Peter could have been another big-egoed, ultimately useless character (like Russ) that will bring down the boys. Instead, despite the pending charges, he’s really on the ball and quickly pinpoints the one area of weakness in the Pied Piper case from the Hooli document dump. Peter realises that the girlfriend Richard mentions in his emails to Bighead is the only warm thing that touched his crotch in years – his laptop. This reveals that his computer was in the shop for three days, meaning he ran a Pied Piper test on a Hooli machine. So the whole case rests on arguing that Richard had a girlfriend. “We’re fucked” says Dinesh.

Hooli’s strategy of building up Bighead to look like the real genius behind Pied Piper looks to have fallen at the first hurdle as we enter the drama of the courtroom. Bighead get confused by the legal speak and denies any hand in anything good, ever. But the lawyers have anticipated this. They spin it that he’s pathologically humble, unable to take any credit for any work. And the judge laps it up. Finally an unegotistic tech entrepreneur.

Throughout the episode Erlich has been dying to finally take his part in the ‘big show’, to get up on the stand, have his moment in the spotlight and prove how he’s mentored Richard to this moment. Peter had shut him down, but now he gives him the chance as part of a new strategy. Unfortunately for Erlich it’s not for the reasons he thinks. The counsel rips in to him and his investment ideas, especially Bighead’s ridiculous app Nip Alert, in order to discredit Bighead’s standing. It’s fun to see Erlich try to talk himself out of a bind, but in his anger and confusion over the line of questioning he accidentally reveals that Richard’s laptop crashed due to that ridiculous app. The Hooli lawyers pounce and that’s it. It looks like the whole thing is dead.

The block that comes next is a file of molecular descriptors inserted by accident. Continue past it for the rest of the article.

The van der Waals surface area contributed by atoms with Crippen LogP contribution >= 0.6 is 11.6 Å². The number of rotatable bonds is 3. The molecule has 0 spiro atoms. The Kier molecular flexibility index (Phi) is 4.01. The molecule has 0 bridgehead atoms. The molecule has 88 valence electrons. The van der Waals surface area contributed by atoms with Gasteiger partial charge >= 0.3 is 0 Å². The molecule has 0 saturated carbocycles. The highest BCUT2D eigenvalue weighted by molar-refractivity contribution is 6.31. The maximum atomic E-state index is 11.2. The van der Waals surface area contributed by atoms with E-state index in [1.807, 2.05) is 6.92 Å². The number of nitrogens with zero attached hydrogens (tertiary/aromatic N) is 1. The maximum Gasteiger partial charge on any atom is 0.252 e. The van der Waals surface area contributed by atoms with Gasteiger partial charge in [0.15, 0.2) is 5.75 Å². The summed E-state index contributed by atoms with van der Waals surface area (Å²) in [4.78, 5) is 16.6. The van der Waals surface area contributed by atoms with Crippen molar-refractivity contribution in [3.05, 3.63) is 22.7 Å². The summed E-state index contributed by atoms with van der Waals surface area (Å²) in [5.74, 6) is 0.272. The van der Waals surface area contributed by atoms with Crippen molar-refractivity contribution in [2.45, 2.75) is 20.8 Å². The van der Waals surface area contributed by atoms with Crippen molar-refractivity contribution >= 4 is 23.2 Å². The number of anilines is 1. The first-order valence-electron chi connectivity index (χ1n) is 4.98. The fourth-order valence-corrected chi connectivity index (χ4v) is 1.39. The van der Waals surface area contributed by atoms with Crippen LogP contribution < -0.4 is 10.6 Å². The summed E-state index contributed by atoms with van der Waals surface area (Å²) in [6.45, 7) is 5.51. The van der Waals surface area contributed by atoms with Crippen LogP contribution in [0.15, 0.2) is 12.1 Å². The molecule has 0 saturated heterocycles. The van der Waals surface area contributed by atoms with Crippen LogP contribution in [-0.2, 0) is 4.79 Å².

And here’s the critical moment. Will Richard lie under oath and save the company, or fall on his sword but die with honour? This time Richard goes with his gut before it can betray him later on anyway. He says that he wants Pied Piper to be different, to not be built on lies. If in this system the fact he used a Hooli computer once means that he’ll lose everything, then maybe it’s a system he doesn’t want to be part of. So is this the final end of Pied Piper?

Well, back at the house Jared, Dinesh and Gilfoyle are having a great little sitcom of their own in one of Silicon Valley’s fun diversions, this time based around the Schrödinger’s Cat thought experiment. It all ends up with Jared calling the museum to get the condor egg stream taken down, only for the guy removing it to fall down the cliff. Until Jared called the egg was both alive and dead, so by calling Jared basically threw the guy down the cliff. Except the stream’s still running, and people can watch. Could Jared’s worrying have brought around Pied Piper’s salvation?

Let’s see how successfully Mike Judge and his team wrap up the season. Could all those dangled plots and dead ends actually be part of a long game?

Silicon Valley airs Wednesday nights on Foxtel’s The Comedy Channel.